Advocacy at EU level should also be carried out with an aim of expanding the legal entitlements of
irregular migrants. Nevertheless, it was observed that such an advocacy work should not aim at an
EU directive on access to services for irregular migrants because this would probably provide the
lowest possible level of access. Cities’ advocacy should focus on the inclusion of irregular migrants in
mainstream services, specifically on e.g. children’s care, students, health services and education.
The presentation on Brighton and Hove sparked debate on the choice of terminology when speaking
about irregular migration and its implications for public opinion. It was questioned whether the
terms “regular” and “irregular” properly fit the realities of migration and the purposes of local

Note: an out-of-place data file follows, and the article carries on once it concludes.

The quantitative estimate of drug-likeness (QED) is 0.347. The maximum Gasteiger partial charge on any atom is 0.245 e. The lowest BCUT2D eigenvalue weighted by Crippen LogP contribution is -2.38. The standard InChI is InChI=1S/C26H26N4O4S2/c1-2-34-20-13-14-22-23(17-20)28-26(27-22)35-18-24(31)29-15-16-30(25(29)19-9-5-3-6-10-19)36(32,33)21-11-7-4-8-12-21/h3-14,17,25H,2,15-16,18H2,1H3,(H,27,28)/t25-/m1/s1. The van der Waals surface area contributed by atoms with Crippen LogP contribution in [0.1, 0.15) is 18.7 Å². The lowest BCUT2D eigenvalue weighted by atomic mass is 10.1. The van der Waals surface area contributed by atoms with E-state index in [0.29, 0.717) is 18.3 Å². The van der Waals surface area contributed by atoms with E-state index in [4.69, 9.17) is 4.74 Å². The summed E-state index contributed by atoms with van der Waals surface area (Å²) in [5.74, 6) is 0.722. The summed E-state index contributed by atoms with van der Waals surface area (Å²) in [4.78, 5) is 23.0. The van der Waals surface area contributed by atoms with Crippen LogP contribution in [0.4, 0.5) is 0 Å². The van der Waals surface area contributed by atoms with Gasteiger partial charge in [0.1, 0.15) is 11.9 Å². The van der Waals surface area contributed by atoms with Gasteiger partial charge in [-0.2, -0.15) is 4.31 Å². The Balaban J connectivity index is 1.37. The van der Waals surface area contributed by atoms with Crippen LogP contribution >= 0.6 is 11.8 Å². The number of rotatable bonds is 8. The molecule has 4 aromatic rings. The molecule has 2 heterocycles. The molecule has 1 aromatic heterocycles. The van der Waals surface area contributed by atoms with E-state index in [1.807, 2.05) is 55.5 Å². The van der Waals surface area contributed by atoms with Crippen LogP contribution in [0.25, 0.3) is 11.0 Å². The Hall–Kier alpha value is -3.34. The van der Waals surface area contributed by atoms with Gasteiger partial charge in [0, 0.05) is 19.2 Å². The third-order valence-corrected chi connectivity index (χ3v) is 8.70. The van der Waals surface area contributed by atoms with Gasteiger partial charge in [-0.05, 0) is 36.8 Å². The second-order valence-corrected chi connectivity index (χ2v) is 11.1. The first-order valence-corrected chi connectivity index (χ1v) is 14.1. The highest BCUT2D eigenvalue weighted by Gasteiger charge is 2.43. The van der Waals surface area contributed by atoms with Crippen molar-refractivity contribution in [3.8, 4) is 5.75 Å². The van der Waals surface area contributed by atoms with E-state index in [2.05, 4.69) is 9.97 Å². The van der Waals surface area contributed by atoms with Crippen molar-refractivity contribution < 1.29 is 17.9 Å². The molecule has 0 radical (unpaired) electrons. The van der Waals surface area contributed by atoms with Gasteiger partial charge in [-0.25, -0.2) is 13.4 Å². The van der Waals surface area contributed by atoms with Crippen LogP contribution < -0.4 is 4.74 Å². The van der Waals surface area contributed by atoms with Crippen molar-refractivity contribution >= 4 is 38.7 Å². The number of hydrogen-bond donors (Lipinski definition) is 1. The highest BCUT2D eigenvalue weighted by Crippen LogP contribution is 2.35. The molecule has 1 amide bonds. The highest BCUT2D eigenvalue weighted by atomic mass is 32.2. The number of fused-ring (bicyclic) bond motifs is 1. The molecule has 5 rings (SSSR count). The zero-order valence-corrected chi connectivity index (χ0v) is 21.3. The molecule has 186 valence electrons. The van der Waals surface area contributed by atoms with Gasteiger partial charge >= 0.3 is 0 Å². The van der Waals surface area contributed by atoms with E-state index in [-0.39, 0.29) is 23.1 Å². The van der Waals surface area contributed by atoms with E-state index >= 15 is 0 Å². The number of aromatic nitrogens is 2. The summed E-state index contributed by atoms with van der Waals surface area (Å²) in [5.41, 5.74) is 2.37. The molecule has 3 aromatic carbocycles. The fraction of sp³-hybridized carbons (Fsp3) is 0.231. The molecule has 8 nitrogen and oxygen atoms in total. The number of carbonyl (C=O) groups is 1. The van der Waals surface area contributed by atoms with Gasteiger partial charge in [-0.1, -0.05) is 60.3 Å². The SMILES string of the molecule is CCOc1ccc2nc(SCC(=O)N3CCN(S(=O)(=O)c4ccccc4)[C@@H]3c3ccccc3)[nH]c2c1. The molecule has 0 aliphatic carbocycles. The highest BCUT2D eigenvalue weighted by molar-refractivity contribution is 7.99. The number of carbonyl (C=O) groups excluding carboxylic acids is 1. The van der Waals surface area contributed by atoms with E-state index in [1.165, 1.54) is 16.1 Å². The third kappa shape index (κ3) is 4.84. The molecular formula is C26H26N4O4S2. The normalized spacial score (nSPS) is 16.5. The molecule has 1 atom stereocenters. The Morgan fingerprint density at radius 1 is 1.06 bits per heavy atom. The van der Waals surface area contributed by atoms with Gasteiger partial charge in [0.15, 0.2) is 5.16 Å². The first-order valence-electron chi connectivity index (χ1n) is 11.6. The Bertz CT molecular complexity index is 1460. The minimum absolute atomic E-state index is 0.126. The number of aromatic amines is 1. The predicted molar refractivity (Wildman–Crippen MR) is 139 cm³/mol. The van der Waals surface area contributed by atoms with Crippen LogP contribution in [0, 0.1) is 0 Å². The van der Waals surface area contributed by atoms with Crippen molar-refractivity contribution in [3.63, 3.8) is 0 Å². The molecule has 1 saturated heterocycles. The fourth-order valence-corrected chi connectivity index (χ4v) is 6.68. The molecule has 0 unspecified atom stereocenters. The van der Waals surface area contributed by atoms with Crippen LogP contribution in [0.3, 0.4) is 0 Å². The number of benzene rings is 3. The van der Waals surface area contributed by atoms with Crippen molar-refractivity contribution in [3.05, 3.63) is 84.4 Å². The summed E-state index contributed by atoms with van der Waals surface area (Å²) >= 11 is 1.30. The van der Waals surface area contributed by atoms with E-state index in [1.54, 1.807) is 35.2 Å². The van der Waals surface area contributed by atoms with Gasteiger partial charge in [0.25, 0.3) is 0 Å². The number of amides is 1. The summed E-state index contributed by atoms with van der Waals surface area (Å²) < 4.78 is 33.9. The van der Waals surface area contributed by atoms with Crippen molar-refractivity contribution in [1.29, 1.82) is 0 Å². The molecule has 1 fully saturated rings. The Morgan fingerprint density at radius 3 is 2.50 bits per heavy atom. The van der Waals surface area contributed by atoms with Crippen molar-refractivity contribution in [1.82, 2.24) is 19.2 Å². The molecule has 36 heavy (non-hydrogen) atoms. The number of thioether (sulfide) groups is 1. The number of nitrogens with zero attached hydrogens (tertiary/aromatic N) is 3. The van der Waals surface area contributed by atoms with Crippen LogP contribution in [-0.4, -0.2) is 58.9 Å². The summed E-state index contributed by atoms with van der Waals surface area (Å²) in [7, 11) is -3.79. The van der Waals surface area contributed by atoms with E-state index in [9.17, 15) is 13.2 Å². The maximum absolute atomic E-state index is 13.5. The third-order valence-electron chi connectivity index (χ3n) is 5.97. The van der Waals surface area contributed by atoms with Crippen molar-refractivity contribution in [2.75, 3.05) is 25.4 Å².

authorities in the area of service provision to regular migrants. The terms regular and irregular do
not reflect the fact that vulnerable persons share the same needs regarding social services,
irrespective of their legal condition, and suggested the need to address the different needs of people
rather than their regularity.
Some argued that local authorities should openly speak about irregularity because if they do not,
they leave the debate on irregular migration at the disposal of the xenophobic political forces. Local
authorities should not be scared of speaking of irregular migration and of what they do to provide
services to undocumented migrants, but they should present the issue under a different approach,
with the pragmatic point of view of local administrators. Providing a service should be presented as
a practical solution to a practical problem. Local authorities should not only talk about the
humanitarian reasons for providing services, but should also explain the practical rationales related